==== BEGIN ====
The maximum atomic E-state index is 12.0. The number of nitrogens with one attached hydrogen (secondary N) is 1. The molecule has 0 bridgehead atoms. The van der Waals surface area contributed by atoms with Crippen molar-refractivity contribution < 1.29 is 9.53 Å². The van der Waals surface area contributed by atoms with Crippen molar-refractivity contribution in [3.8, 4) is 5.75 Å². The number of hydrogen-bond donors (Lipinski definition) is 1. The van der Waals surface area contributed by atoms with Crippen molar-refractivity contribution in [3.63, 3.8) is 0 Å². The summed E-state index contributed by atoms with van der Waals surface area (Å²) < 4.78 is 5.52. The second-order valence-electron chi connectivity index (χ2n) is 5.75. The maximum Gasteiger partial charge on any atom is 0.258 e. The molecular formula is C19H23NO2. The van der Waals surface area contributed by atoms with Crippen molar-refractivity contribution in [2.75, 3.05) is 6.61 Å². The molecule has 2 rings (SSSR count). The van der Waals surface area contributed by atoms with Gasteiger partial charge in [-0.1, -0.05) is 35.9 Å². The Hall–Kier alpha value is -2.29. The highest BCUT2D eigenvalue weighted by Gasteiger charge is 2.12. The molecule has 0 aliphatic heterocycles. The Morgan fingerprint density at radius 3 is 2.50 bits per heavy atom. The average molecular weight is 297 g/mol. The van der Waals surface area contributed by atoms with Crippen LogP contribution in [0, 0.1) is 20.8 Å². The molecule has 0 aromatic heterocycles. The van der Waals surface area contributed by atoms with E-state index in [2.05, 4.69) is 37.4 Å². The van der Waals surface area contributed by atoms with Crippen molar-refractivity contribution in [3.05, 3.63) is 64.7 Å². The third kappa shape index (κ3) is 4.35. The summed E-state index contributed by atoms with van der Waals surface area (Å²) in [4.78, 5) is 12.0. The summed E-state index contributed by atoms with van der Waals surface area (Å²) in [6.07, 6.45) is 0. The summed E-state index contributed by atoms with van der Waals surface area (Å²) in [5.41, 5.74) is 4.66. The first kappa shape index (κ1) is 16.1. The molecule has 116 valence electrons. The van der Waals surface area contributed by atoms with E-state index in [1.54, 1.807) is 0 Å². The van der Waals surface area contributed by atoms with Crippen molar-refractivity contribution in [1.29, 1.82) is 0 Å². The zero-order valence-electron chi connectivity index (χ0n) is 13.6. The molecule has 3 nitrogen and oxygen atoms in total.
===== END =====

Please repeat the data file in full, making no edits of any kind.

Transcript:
The maximum atomic E-state index is 12.0. The number of nitrogens with one attached hydrogen (secondary N) is 1. The molecule has 0 bridgehead atoms. The van der Waals surface area contributed by atoms with Crippen molar-refractivity contribution < 1.29 is 9.53 Å². The van der Waals surface area contributed by atoms with Crippen molar-refractivity contribution in [3.8, 4) is 5.75 Å². The number of hydrogen-bond donors (Lipinski definition) is 1. The van der Waals surface area contributed by atoms with Crippen molar-refractivity contribution in [3.63, 3.8) is 0 Å². The summed E-state index contributed by atoms with van der Waals surface area (Å²) < 4.78 is 5.52. The second-order valence-electron chi connectivity index (χ2n) is 5.75. The maximum Gasteiger partial charge on any atom is 0.258 e. The molecular formula is C19H23NO2. The van der Waals surface area contributed by atoms with Crippen molar-refractivity contribution in [2.75, 3.05) is 6.61 Å². The molecule has 2 rings (SSSR count). The van der Waals surface area contributed by atoms with Gasteiger partial charge in [-0.1, -0.05) is 35.9 Å². The Hall–Kier alpha value is -2.29. The highest BCUT2D eigenvalue weighted by Gasteiger charge is 2.12. The molecule has 0 aliphatic heterocycles. The Morgan fingerprint density at radius 3 is 2.50 bits per heavy atom. The average molecular weight is 297 g/mol. The van der Waals surface area contributed by atoms with Crippen LogP contribution in [0, 0.1) is 20.8 Å². The molecule has 0 aromatic heterocycles. The van der Waals surface area contributed by atoms with E-state index in [2.05, 4.69) is 37.4 Å². The van der Waals surface area contributed by atoms with Crippen molar-refractivity contribution in [3.05, 3.63) is 64.7 Å². The third kappa shape index (κ3) is 4.35. The summed E-state index contributed by atoms with van der Waals surface area (Å²) in [4.78, 5) is 12.0. The summed E-state index contributed by atoms with van der Waals surface area (Å²) in [6.07, 6.45) is 0. The summed E-state index contributed by atoms with van der Waals surface area (Å²) in [5.41, 5.74) is 4.66. The first kappa shape index (κ1) is 16.1. The molecule has 116 valence electrons. The van der Waals surface area contributed by atoms with E-state index in [1.54, 1.807) is 0 Å². The van der Waals surface area contributed by atoms with Crippen molar-refractivity contribution in [1.29, 1.82) is 0 Å². The zero-order valence-electron chi connectivity index (χ0n) is 13.6. The molecule has 3 nitrogen and oxygen atoms in total.